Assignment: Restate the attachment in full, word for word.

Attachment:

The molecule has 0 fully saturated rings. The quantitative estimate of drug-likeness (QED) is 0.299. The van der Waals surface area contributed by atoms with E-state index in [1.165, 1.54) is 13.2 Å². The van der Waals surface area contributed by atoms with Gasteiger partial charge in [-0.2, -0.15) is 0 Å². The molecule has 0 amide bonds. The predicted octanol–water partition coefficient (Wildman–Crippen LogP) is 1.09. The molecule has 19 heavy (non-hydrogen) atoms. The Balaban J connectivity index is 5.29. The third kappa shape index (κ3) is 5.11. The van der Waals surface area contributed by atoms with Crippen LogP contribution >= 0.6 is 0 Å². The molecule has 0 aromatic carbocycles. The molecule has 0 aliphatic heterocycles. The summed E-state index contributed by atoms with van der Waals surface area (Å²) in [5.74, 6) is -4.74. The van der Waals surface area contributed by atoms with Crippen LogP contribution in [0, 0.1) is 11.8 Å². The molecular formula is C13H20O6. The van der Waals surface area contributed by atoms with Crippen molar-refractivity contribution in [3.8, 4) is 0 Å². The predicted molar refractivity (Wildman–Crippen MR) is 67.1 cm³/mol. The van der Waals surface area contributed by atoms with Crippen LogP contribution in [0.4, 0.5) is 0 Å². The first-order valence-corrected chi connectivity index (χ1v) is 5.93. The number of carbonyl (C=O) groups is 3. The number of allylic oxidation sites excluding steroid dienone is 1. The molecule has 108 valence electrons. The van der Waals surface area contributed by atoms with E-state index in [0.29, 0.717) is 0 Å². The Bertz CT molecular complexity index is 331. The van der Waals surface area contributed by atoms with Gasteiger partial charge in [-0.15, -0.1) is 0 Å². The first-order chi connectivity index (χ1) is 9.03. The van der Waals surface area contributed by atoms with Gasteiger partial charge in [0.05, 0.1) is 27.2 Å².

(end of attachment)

The molecule has 0 fully saturated rings. The quantitative estimate of drug-likeness (QED) is 0.299. The van der Waals surface area contributed by atoms with E-state index in [1.165, 1.54) is 13.2 Å². The van der Waals surface area contributed by atoms with Gasteiger partial charge in [-0.2, -0.15) is 0 Å². The molecule has 0 amide bonds. The predicted octanol–water partition coefficient (Wildman–Crippen LogP) is 1.09. The molecule has 19 heavy (non-hydrogen) atoms. The Balaban J connectivity index is 5.29. The third kappa shape index (κ3) is 5.11. The van der Waals surface area contributed by atoms with Crippen LogP contribution >= 0.6 is 0 Å². The molecule has 0 aromatic carbocycles. The molecule has 0 aliphatic heterocycles. The summed E-state index contributed by atoms with van der Waals surface area (Å²) in [5.74, 6) is -4.74. The van der Waals surface area contributed by atoms with Crippen LogP contribution in [0, 0.1) is 11.8 Å². The molecular formula is C13H20O6. The van der Waals surface area contributed by atoms with Crippen molar-refractivity contribution in [3.8, 4) is 0 Å². The predicted molar refractivity (Wildman–Crippen MR) is 67.1 cm³/mol. The van der Waals surface area contributed by atoms with Crippen LogP contribution in [0.4, 0.5) is 0 Å². The first-order valence-corrected chi connectivity index (χ1v) is 5.93. The number of carbonyl (C=O) groups is 3. The number of allylic oxidation sites excluding steroid dienone is 1. The molecule has 108 valence electrons. The van der Waals surface area contributed by atoms with E-state index in [0.29, 0.717) is 0 Å². The Bertz CT molecular complexity index is 331. The van der Waals surface area contributed by atoms with Gasteiger partial charge in [-0.15, -0.1) is 0 Å². The first-order chi connectivity index (χ1) is 9.03. The van der Waals surface area contributed by atoms with Gasteiger partial charge in [0.05, 0.1) is 27.2 Å².